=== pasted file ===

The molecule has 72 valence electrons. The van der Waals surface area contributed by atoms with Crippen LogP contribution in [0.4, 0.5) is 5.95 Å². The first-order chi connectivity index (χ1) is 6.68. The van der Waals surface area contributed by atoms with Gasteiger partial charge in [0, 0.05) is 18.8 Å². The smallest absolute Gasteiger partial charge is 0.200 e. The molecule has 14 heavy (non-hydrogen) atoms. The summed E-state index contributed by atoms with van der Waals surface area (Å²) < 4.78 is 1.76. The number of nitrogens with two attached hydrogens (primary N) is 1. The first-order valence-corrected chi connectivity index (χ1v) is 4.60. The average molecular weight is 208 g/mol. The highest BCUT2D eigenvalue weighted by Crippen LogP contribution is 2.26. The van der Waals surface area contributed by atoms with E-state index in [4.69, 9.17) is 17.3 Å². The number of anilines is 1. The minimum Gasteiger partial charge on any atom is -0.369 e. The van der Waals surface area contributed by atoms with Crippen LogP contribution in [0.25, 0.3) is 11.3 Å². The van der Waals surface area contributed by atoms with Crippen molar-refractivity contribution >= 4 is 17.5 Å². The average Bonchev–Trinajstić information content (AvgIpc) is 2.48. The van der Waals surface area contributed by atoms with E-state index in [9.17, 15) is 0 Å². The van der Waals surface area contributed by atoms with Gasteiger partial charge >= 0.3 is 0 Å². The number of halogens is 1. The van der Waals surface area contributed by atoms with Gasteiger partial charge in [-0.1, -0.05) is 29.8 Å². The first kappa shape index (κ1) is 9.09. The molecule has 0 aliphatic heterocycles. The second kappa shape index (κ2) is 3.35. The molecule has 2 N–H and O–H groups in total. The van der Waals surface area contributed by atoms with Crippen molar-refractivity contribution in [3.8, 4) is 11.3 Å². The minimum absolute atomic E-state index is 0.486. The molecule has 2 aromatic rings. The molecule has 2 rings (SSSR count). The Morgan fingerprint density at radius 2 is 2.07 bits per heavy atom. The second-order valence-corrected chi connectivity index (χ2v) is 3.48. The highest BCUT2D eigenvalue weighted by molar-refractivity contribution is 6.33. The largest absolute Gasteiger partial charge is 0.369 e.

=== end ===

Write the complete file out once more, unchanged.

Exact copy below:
The molecule has 72 valence electrons. The van der Waals surface area contributed by atoms with Crippen LogP contribution in [0.4, 0.5) is 5.95 Å². The first-order chi connectivity index (χ1) is 6.68. The van der Waals surface area contributed by atoms with Gasteiger partial charge in [0, 0.05) is 18.8 Å². The smallest absolute Gasteiger partial charge is 0.200 e. The molecule has 14 heavy (non-hydrogen) atoms. The summed E-state index contributed by atoms with van der Waals surface area (Å²) < 4.78 is 1.76. The number of nitrogens with two attached hydrogens (primary N) is 1. The first-order valence-corrected chi connectivity index (χ1v) is 4.60. The average molecular weight is 208 g/mol. The highest BCUT2D eigenvalue weighted by Crippen LogP contribution is 2.26. The van der Waals surface area contributed by atoms with E-state index in [4.69, 9.17) is 17.3 Å². The number of anilines is 1. The minimum Gasteiger partial charge on any atom is -0.369 e. The van der Waals surface area contributed by atoms with Crippen LogP contribution in [0.25, 0.3) is 11.3 Å². The van der Waals surface area contributed by atoms with Crippen molar-refractivity contribution >= 4 is 17.5 Å². The average Bonchev–Trinajstić information content (AvgIpc) is 2.48. The van der Waals surface area contributed by atoms with E-state index in [9.17, 15) is 0 Å². The van der Waals surface area contributed by atoms with Gasteiger partial charge >= 0.3 is 0 Å². The number of halogens is 1. The van der Waals surface area contributed by atoms with Gasteiger partial charge in [-0.1, -0.05) is 29.8 Å². The first kappa shape index (κ1) is 9.09. The molecule has 0 aliphatic heterocycles. The second kappa shape index (κ2) is 3.35. The molecule has 2 N–H and O–H groups in total. The van der Waals surface area contributed by atoms with Crippen molar-refractivity contribution in [3.8, 4) is 11.3 Å². The minimum absolute atomic E-state index is 0.486. The molecule has 2 aromatic rings. The molecule has 2 rings (SSSR count). The Morgan fingerprint density at radius 2 is 2.07 bits per heavy atom. The second-order valence-corrected chi connectivity index (χ2v) is 3.48. The highest BCUT2D eigenvalue weighted by molar-refractivity contribution is 6.33. The largest absolute Gasteiger partial charge is 0.369 e.